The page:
Funding for universities would be linked to the number of students who finish their degree and go on to get a job under a new model to be released by the federal government on Wednesday.
University funding will be tied to the number of graduates who get a job and student satisfaction with teaching standards under a new model to be implemented next year.
The government will invest an extra $80 million in bachelor-level courses, ending a two-year freeze on university funding, but tertiary education institutions will have to demonstrate success against four measures to access the money.
The performance-based funding scheme will take into account graduate employment outcomes, student success, student experience and participation rates of Indigenous and low-socioeconomic status students.
Mr Tehan said the model would provide an incentive for universities to produce job-ready graduates.
“This report shows that while we have a world-class higher education system, it needs to be stronger, more sustainable and fit for purpose,” Mr Tehan said.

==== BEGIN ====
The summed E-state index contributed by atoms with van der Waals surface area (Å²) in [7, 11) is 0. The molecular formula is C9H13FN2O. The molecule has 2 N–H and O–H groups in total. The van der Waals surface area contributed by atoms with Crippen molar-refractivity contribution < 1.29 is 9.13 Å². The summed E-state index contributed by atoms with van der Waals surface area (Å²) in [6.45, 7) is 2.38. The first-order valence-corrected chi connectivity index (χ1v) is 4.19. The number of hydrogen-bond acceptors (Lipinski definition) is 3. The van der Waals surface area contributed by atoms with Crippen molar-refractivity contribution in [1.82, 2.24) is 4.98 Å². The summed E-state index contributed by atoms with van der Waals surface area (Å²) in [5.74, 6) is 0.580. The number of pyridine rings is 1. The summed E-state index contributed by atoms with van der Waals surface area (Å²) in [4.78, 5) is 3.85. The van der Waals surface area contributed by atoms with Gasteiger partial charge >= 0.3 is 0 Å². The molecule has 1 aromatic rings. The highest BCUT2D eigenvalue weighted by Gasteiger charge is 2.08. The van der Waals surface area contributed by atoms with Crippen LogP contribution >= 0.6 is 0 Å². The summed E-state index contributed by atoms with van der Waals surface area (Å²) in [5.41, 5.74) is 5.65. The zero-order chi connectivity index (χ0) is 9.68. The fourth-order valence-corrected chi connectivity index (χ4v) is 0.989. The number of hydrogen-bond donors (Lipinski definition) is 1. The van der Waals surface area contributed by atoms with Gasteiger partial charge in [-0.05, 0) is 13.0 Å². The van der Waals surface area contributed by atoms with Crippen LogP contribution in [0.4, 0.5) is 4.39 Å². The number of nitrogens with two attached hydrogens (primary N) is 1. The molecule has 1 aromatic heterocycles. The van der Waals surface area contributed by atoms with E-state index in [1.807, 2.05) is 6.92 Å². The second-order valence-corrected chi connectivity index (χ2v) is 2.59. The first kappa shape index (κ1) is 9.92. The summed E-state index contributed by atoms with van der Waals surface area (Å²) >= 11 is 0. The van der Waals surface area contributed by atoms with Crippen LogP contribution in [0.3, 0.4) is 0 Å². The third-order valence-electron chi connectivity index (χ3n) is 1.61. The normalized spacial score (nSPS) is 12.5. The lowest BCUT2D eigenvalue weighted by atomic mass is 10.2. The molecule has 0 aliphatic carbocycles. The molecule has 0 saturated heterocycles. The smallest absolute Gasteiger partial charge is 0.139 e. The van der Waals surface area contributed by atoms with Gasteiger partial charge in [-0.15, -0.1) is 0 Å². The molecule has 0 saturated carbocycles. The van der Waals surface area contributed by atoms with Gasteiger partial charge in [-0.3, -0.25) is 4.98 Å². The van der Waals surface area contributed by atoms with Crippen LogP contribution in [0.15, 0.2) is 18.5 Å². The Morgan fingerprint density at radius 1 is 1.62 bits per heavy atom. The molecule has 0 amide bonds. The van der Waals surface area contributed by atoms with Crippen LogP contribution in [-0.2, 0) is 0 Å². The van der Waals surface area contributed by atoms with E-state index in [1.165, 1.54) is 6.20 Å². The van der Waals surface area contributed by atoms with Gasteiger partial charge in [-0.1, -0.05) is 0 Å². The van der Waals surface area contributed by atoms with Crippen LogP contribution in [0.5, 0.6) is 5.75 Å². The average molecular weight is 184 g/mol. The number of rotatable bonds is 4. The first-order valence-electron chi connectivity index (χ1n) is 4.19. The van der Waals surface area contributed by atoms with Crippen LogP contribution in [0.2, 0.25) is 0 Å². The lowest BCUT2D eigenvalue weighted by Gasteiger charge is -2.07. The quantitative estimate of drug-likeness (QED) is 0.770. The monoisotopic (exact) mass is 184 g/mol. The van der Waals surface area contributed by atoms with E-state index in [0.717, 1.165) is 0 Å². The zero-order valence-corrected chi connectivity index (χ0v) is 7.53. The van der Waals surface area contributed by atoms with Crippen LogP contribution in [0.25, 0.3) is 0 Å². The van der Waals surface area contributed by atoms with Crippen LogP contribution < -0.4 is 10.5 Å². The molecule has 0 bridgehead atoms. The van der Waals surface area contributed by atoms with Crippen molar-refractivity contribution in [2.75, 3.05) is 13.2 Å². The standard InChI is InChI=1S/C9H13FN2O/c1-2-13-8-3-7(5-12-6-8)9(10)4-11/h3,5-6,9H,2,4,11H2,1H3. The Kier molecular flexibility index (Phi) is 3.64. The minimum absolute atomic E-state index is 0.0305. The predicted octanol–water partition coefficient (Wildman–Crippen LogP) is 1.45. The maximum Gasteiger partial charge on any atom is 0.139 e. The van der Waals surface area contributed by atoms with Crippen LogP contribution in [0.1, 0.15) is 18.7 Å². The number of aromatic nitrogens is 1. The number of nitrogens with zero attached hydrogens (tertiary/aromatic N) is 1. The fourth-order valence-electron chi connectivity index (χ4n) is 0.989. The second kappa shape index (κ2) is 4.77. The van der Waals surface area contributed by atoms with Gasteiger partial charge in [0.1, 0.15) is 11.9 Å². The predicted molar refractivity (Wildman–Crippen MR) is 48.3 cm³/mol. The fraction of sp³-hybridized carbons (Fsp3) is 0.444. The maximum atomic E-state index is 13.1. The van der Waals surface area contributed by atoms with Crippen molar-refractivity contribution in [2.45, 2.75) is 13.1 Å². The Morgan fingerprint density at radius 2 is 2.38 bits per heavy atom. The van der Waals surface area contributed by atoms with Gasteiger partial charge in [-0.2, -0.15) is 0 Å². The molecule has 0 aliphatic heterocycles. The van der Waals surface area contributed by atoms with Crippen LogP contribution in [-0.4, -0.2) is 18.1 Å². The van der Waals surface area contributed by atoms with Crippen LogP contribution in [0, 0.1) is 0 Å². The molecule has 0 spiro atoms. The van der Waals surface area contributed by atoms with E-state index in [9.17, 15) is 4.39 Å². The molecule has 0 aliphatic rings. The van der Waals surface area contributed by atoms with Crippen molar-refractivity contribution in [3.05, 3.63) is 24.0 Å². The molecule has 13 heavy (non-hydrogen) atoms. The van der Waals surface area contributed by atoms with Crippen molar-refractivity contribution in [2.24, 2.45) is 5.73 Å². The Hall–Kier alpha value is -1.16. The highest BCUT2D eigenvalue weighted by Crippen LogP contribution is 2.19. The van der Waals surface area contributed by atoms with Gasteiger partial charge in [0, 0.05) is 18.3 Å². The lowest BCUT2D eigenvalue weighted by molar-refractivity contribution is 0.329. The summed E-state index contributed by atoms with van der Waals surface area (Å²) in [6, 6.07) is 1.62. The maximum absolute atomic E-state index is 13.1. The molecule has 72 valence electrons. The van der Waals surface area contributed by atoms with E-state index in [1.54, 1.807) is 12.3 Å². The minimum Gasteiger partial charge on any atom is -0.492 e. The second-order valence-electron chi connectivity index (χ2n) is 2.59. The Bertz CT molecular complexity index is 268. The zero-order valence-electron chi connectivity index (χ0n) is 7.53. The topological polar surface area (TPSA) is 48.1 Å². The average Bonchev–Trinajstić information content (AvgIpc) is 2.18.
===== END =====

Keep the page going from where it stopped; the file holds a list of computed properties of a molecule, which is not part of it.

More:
Under the scheme, student success will be assessed by first-year dropout rates while student experience will be based on satisfaction with teaching quality.
Mr Tehan will present the final report on the scheme, prepared by an expert panel, to vice-chancellors at a meeting in Wollongong on Wednesday morning.
The report recommends that unallocated money remain in the higher education sector, but negotiated conditions be placed on universities that fail to meet the performance standards.
The panel suggested conditions may include additional reporting requirements or transparency measures or project-based initiatives.
"These conditions would be aimed at improving performance and quality in the areas where the university fared poorly."
Also on the agenda of Wednesday's meeting between the Education Minister and vice-chancellors is cyber security and the presence of controversial Confucius Institutes on university campuses.
The Australian Signals Directorate will brief administrators on how to ensure they have strong defences in place to protect information.
The briefing comes months after the Australian National University realised hackers had accessed nearly 20 years worth of data.
Mr Tehan said universities are high-value targets due to their valuable intellectual property and personal information.
"The ASD are experts in cyber security and can provide the guidance to ensure our universities are taking action to ensure their cyber security," he said.
Additional reporting by AAP